The best thing one can do when it is raining, is to let it rain.
-- Henry Wadsworth Longfellow
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In last week's article, I discussed the ~88% correlation of the Fed's balance sheet to the S&P 500 Index (^INX) since the 2009 market bottom. I opined that if the Fed stops pumping cash into the system – what's now being referred to as tapering – the probability is that there will be a correction in the general stock market. Continuing this thought, today I will comment on the recent volatility and expansive moves within the period.
The period under discussion stems back to the 2009 bottom and transition from a cyclical (one- to four-year) bear market to a cyclical bull (illustrated in the previous chart). What's also evident are the three distinctive trends since this transition occurred (A, B and C). 'A' is considered the cyclical bull trend; 'B' and 'C' are the secondary and tertiary trends within. What's worthy of attention is how, in a bull market, the trends will continually expand at a greater rate until they are finally exhausted.
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The October 2011 bottom (post-Greek debacle) changed the trend from A to B as the market began to expand at a greater rate due to broadening investor confidence and further quantitative easing. In the same vein, the November 2012 low (amidst the fiscal cliff debacle) again shifted the trend from B to C and once more, increased its slope (return average per month). Since this last transition the market is up 21.5% in nearly seven months.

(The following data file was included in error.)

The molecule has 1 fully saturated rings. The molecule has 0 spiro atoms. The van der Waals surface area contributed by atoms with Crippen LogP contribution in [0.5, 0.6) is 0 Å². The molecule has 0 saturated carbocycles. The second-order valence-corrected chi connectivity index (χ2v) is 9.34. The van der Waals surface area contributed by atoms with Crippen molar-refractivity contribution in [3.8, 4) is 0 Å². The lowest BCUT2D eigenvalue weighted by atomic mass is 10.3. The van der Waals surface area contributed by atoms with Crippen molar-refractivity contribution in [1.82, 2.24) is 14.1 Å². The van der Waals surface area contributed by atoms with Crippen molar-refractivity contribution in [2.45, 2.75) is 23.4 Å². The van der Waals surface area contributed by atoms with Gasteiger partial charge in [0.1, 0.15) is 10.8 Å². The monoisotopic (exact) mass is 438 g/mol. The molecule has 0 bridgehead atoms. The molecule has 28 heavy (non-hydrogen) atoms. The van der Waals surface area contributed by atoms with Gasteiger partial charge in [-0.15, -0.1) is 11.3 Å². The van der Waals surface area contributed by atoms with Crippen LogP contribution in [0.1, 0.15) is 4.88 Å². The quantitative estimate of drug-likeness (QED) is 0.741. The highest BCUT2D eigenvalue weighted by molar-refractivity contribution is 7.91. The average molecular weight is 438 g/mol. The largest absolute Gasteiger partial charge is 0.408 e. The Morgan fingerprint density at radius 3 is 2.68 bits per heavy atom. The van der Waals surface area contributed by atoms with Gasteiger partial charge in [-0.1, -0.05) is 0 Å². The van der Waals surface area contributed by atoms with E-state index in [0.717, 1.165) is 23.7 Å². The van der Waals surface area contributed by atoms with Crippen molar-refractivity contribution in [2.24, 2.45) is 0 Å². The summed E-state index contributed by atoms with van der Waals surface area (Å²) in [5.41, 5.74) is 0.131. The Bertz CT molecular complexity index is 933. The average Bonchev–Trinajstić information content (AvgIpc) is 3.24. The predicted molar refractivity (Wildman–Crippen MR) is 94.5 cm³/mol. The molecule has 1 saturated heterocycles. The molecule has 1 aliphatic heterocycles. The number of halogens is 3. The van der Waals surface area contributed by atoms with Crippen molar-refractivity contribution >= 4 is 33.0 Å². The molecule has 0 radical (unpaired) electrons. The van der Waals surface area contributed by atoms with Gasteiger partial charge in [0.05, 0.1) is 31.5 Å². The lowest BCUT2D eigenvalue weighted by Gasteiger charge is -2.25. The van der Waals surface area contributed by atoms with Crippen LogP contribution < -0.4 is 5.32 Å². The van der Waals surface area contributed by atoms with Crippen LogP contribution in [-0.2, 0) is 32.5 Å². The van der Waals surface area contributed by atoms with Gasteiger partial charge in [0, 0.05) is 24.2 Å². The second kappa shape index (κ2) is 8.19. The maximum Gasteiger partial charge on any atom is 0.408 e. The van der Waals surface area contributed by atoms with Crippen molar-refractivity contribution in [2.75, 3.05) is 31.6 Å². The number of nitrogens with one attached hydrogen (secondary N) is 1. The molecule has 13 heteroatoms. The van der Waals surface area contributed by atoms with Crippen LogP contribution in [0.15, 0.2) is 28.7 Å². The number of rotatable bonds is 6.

When examining the market closer (daily chart), it becomes apparent that a quaternary period has appeared (trend 'D'), originating from the mid-April sell-off. Albeit distinct, the market has already broken this and has come to re-establish support back on its prevailing C trend, right at its 50-DMA (day moving average). This analysis is, in its simplest form, very powerful information when considering the end of market cycles begin with the non-continuation of trend expansion. Otherwise stated, if the trends do not continue to expand and break down to their previous trends, it is a signal that a consolidation period may be lurking around the corner.
As every investor is aware, the S&P 500 has multiple declines per year to the tune of 5-10%. These short-term corrections can lend opportunity to an otherwise volatile market. However, if the rain continues to pour and there is no further expansion once a consolidation period has concluded, it will more than likely lead to a much greater loss to the tune of 20%-plus.
The typical term used for the quaternary D expansion is a "buying climax." These are contrarian warning signs of everyone being on the same side of the fence – all buyers and no sellers. Now that it has concluded, investors should watch for further expansion or a break of trend C. As we enter the summer "slowdown" months, it is important to be alert. If trend C breaks, trend B is near the 200-DMA (~1,500), another 10% decline from current levels.
I hope this helps and finds you well
Editor's Note: Read more at Tesseract Asset Management.
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- Henry Wadsworth Longfellow